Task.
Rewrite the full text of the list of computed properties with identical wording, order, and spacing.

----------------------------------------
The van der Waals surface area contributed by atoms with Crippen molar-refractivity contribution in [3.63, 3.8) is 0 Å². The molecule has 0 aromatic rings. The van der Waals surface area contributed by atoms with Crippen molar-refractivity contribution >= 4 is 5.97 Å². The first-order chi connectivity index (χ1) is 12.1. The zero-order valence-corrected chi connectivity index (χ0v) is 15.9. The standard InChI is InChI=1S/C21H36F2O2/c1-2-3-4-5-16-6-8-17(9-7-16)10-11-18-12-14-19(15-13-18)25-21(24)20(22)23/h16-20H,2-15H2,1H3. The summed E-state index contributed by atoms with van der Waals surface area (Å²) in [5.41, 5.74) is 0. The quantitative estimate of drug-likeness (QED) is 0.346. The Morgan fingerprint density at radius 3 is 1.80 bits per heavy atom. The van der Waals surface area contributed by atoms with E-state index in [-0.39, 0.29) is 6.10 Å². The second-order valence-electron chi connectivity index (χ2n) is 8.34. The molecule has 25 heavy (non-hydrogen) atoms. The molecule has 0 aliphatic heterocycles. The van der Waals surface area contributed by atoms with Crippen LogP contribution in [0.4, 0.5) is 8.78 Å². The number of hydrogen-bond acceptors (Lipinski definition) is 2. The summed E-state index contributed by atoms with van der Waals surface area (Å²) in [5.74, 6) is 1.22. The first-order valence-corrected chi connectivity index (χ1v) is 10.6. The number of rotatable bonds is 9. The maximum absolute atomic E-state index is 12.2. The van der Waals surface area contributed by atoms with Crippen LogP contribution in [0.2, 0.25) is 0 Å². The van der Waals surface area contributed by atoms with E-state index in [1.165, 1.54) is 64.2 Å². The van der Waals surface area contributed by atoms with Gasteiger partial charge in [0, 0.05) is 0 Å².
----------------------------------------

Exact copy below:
The van der Waals surface area contributed by atoms with Crippen molar-refractivity contribution in [3.63, 3.8) is 0 Å². The molecule has 0 aromatic rings. The van der Waals surface area contributed by atoms with Crippen molar-refractivity contribution >= 4 is 5.97 Å². The first-order chi connectivity index (χ1) is 12.1. The zero-order valence-corrected chi connectivity index (χ0v) is 15.9. The standard InChI is InChI=1S/C21H36F2O2/c1-2-3-4-5-16-6-8-17(9-7-16)10-11-18-12-14-19(15-13-18)25-21(24)20(22)23/h16-20H,2-15H2,1H3. The summed E-state index contributed by atoms with van der Waals surface area (Å²) in [5.41, 5.74) is 0. The quantitative estimate of drug-likeness (QED) is 0.346. The Morgan fingerprint density at radius 3 is 1.80 bits per heavy atom. The van der Waals surface area contributed by atoms with E-state index in [-0.39, 0.29) is 6.10 Å². The second-order valence-electron chi connectivity index (χ2n) is 8.34. The molecule has 25 heavy (non-hydrogen) atoms. The molecule has 0 aliphatic heterocycles. The van der Waals surface area contributed by atoms with Crippen LogP contribution in [0.4, 0.5) is 8.78 Å². The number of hydrogen-bond acceptors (Lipinski definition) is 2. The summed E-state index contributed by atoms with van der Waals surface area (Å²) in [5.74, 6) is 1.22. The first-order valence-corrected chi connectivity index (χ1v) is 10.6. The number of rotatable bonds is 9. The maximum absolute atomic E-state index is 12.2. The van der Waals surface area contributed by atoms with Crippen LogP contribution in [0.2, 0.25) is 0 Å². The van der Waals surface area contributed by atoms with E-state index in [1.165, 1.54) is 64.2 Å². The van der Waals surface area contributed by atoms with Gasteiger partial charge in [0, 0.05) is 0 Å².